Ecology & Zoology

A new study finds that migratory birds that breed in Arctic Alaska are initiating nests earlier in the spring, and that snow melt occurring earlier in the season is a big reason for it.  

The researchers looked in nearly 2,500 nests of four shorebird species: semi-palmated sandpiper, red phalarope, red-necked phalarope, and pectoral sandpiper, and one songbird, the lapland longspur, and recorded when the first eggs were laid in each nest. The research occurred across four sites that ranged from the oilfields of Prudhoe Bay to the remote National Petroleum Reserve of western Arctic Alaska.

Around 165 million years ago, a bizarre parasite lived in the freshwater lakes of present-day Inner Mongolia - fly larva with a thorax formed entirely like a sucking plate.

With this odd thorax, the animal could adhere to salamanders and suck their blood with its mouthparts formed like a sting. To date no insect is known that is equipped with a similar specialised design. 

Spiders are traditionally viewed as predators of insects but zoologists have published a study that finds spiders all over the world also prey on fish. 

That spiders are not exclusively insectivorous and larger-sized species supplement their diet by occasionally catching small fish is somewhat new.

Honeycomb of Western honey bees (Apis mellifer...

Honeycomb of European honey bees (Apis mellifera) with eggs and larvae. (Photo credit: Wikipedia)

It’s time once again for everyone’s favorite game show: Environmental Whack-a-Mole!

Throughout Earth's geological history, there have been numerous warming and cooling phases. The last Ice Age only ended 11-12,000 years ago

The Antarctic Peninsula, the northern most region of Antarctica, is experiencing some dramatic changes, including population declines of some penguin species, but this is not the first time that region has felt the effects of climate warming.

How did penguins respond to the melting of snow and ice cover 11,000 years ago at the end of the last Ice Age?

White sharks
(Carcharodon carcharias)
are among the largest, most widespread apex predators in the ocean so there have been concerns about their vulnerability. The most comprehensive study undertaken on seasonal distribution patterns and historic trends in abundance of white sharks in the western North Atlantic Ocean used records compiled over more than 200 years finds that white sharks are a conservation win.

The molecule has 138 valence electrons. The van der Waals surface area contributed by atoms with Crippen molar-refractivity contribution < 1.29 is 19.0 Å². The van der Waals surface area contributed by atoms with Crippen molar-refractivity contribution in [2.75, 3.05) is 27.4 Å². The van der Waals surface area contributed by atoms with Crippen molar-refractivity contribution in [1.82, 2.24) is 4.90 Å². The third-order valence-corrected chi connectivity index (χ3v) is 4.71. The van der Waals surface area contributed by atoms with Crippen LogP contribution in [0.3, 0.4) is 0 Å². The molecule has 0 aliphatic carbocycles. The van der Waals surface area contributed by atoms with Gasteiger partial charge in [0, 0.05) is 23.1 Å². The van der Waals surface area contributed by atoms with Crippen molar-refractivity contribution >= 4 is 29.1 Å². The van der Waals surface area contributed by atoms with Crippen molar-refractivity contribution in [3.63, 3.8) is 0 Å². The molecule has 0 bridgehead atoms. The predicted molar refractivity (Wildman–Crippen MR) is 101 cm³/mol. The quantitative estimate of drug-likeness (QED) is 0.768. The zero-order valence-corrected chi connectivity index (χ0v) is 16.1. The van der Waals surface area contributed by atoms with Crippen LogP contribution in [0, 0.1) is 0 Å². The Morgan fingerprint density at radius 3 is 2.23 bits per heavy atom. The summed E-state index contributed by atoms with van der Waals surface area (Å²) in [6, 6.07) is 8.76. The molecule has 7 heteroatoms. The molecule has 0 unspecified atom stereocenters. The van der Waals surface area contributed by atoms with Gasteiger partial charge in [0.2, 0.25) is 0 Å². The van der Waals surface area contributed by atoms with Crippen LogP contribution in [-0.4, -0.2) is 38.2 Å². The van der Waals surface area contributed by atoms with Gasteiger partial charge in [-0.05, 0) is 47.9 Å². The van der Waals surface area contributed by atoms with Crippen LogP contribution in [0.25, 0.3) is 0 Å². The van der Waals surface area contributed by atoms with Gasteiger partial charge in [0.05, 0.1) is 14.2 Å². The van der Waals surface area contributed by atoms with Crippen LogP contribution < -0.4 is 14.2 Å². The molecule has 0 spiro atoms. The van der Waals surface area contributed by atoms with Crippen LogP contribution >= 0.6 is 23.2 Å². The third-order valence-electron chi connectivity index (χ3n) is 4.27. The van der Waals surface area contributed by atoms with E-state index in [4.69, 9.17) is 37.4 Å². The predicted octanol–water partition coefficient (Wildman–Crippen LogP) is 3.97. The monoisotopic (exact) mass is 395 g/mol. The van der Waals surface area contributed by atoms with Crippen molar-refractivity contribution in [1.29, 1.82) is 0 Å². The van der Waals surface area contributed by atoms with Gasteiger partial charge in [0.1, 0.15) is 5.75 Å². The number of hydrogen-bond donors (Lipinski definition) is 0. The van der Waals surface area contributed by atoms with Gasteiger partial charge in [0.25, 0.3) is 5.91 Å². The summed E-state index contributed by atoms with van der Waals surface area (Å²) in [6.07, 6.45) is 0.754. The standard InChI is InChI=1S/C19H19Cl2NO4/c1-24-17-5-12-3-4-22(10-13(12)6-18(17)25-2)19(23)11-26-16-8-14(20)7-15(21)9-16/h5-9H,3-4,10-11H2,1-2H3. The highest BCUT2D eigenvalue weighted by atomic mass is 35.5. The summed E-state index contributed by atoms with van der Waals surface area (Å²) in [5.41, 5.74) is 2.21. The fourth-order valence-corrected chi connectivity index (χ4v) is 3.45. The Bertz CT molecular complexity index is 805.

Scientists from NOAA Fisheries and colleagues added recent grey literature - unpublished, non-peer reviewed data - to previously published data to create a broader picture of 649 confirmed white shark records obtained between 1800 and 2010, the largest white shark dataset ever compiled for the region.  

Three years ago, Georgia Institute of Technology researchers took a close look at a connectivity phenomenon - how fire ants work together to build waterproof rafts to stay alive.

After examining the edges and tops of rafts, they discovered that ants grip each other with their mandibles and legs at a force of 400 times their body weight. Next they did what anyone would do.

People may associate the concept of the chastity belt with medieval Europe but other parts of the animal kingdom used them long before that.

Male dwarf spiders, for instance, have evolved a mechanical safeguard to ensure their paternity - mating plugs to block off the genital tract of the female they have just mated with. The larger and older the plug, the better the chances are that other males will not make deposits in a female's sperm storage organ, too. 

Yes, dwarf spider males (Oedothorax retusus) insert mating plugs into the two copulatory ducts of the females they have mated with.
The first genotyping of grey squirrels shows a direct link between their genetic diversity and their ability to invade new environments.

Grey squirrels are an invasive species introduced from North America. While they are common throughout most of the UK and Ireland, on mainland Europe they are currently only found in Italy, where they mostly exist in discrete, but slowly expanding, populations.
In the rainforests of South America, scientists have discovered a new genus and three new species of katydid with the highest ultrasonic calling songs ever recorded in the animal kingdom.

Katydids (bushcrickets) are insects known for their acoustic communication, with the male producing sound by rubbing its wings together (stridulation) to attract distant females for mating. But these newly discovered insects turn ultrasonic calling all the way up to 11 on the dial - males reach a frequency of a startling 150 kHz. For comparison, the calling frequencies used by most katydids range between 5 kHz and 30 kHz while nominal human hearing range ends at around 20 kHz.